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ISIS is US: the Empire and the Evil Genie It Released

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Picturing Papal Petrification

The reigning politics and media culture of the United States is not without moments of high comic relief. Three weeks ago, for example, CNN’s Chris Cuomo presented the buffoonish Republican presidential candidate Donald Trump with a bizarre hypothetical situation. What would Trump do, Cuomo asked, if he met the Pope and the pontiff expressed his opinion that capitalism can be “a real avenue to greed, it can be really toxic and corrupt.”

Trump didn’t miss a beat. “I’d say ISIS wants to get you,” Trump said. “You know that ISIS wants to go in and take over the Vatican? You have heard that. You know, that’s a dream of theirs, to go into Italy.”

“He talks to you about capitalism, you scare the pope?” Cuomo asked.

“I’m gonna have to scare the Pope because it’s the only thing,” Trump said. “The Pope, I hope, can only be scared by God. But the truth is — you know, if you look at what’s going on — they better hope that capitalism works, because it’s the only thing we have right now. And it’s a great thing when it works properly.”

Funny stuff. It doesn’t get much wackier than that. Forget for now the notion that that capitalism is a wonderful “thing” when it is functioning “properly,” whatever that means. And never mind whether or not ISIS chiefs dream of claiming St. Peter’s Square for Islamic jihad (maybe they do).

ISIS as Imperial Blowback

Let’s look instead at Trump’s suggestion that the Pope would do well to stop mouthing off about the profits system because he needs to get under the protective umbrella of the U.S. against the Islamic State. Trump’s balderdash aside, the notion that the U.S. is the leading and true enemy of ISIS is widely assumed across the U.S., thanks in part to the properly working propagandistic mechanisms of dominant U.S. corporate war, election, and entertainment media.

The notion is false. In reigning US mass media, ISIS is presented as a great cloud of Islamo-extremist evil that mysteriously and shockingly arose out of thin air last year.  Nothing could be further from the truth.

That ISIS a grisly and terrible threat cannot be seriously doubted. With its horrifying snuff films, its genocidal practices towards Shiite Muslims, Christians, and “polytheists,” and its arch-reactionary social codes imposed through whippings, limb-chopping, beheadings, stoning, eye-gouging, the shooting of children for minor infractions, and its sexual enslavement of women, ISIS is most definitely extremist and perversely evil. The danger has reached critical mass. As Diana Johnstone notes:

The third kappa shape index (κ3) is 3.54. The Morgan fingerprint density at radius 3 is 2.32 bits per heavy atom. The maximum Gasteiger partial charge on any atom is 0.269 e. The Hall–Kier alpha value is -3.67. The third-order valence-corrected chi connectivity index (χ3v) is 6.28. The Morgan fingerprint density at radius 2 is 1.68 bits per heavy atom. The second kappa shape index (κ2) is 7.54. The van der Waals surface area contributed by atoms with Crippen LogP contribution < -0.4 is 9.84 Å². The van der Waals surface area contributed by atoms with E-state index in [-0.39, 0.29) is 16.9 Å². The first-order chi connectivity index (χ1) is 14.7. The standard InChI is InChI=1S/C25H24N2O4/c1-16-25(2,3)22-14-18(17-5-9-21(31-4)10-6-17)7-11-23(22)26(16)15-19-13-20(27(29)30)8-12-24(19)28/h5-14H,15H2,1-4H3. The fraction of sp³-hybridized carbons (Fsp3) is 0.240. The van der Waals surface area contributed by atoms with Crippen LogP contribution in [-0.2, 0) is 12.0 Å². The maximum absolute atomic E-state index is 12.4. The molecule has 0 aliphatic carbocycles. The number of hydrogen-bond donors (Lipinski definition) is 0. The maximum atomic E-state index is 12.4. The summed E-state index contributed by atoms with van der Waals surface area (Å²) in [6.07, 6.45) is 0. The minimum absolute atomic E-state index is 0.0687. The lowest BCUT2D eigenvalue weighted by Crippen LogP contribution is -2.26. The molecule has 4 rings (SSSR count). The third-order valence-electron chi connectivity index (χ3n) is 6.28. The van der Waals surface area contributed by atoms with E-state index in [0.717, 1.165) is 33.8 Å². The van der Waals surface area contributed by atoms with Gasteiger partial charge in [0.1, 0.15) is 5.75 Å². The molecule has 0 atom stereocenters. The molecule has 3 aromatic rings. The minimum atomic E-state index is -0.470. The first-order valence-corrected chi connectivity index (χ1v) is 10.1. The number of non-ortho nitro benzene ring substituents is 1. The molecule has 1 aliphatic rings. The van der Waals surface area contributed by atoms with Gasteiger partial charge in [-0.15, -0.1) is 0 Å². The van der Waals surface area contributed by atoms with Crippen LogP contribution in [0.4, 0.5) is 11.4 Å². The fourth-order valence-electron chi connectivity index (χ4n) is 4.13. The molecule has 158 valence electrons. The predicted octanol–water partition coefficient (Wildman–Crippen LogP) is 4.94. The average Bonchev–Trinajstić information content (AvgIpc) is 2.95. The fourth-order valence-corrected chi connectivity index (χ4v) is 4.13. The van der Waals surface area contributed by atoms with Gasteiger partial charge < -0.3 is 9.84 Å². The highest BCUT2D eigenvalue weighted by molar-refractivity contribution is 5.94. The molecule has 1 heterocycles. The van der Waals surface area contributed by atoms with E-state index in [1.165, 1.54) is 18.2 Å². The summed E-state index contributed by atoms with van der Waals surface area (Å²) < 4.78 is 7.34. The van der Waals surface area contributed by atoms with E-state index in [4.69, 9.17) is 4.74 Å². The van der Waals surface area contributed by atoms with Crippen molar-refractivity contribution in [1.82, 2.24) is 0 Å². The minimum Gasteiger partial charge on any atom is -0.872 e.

“Armed by leftover U.S. military equipment in Iraq, enriched by illicit oil sales, its ranks swollen by young Jihadis from all over the world, the Islamic State threatens the people of Lebanon and Jordan, already struggling to take care of masses of refugees from Palestine, Iraq and now Syria. Fear of the decapitating Islamic fanatics is inciting more and more people to risk everything in order to get to safety in Europe….The Islamic State is truly the horrible enemy caricature of the ‘Jewish State.’ another political entity based on an exclusive religious identity. Like Israel it has no clearly defined borders, but with a vastly larger potential demographic base.”

Whence this stark and borderless evil, driving a massive refugee crisis that has Western media up in moral arms? ISIS is, among other things, a predictable “blowback” consequence of United States wars on Iraq and Syria. Had the United States and its partners in imperial crime not illegally attacked and invaded Iraq in 2003, more than a million people would be alive today and ISIS and other al Qaeda offshoots would not be terrifying millions into fleeing the Middle East and North Africa. As the British foreign correspondent Patrick Cockburn notes, “the movement’s toxic but potent mix of extreme religious beliefs and military skill is the outcome of the war in Iraq since the U.S. invasion of 2003 and the war in Syria since 2011.” The first war collapsed Iraq state authority and took the lid off the nation’s fierce ethno-religious and sectarian divisions. The U.S. fueled those divisions and Sunni uprisings against the corrupt and sectarian Shia government it set up in Baghdad. It produced droves of martyrs killed by US “Crusaders” in places like Fallujah, a Sunni city the US Marines targeted for near destruction (replete with the bombing of hospitals and the use of radioactive ordnance that created an epidemic of child cancer and leukemia) in 2004 – a town ISIS took over last year. Funny how Western media never seemed terribly upset about the millions of refugees created by U.S.-led invasion of Iraq.

But just as the sectarian war that fed ISIS’s horrific emergence was retreating in Iraq, it was reignited when al Qaeda in Iraq, the predecessor to ISIS, found new soil in which to blossom in neighboring Syria. The US, Europe, and their Middle Eastern allies (Turkey, Saudi Arabia, Qatar, Kuwait, and the United Arab Emirates) kept a vicious civil war going against Syria’s Assad regime though it was clear from 2012 on that Assad was not going to fall anytime soon. The US-sponsored war in Syria became the fertile, blood-soaked breeding ground for ISIS’s expansion on both sides of the Iraq-Syria border, something the crooked and incompetent US-backed government in Baghdad was powerless to prevent.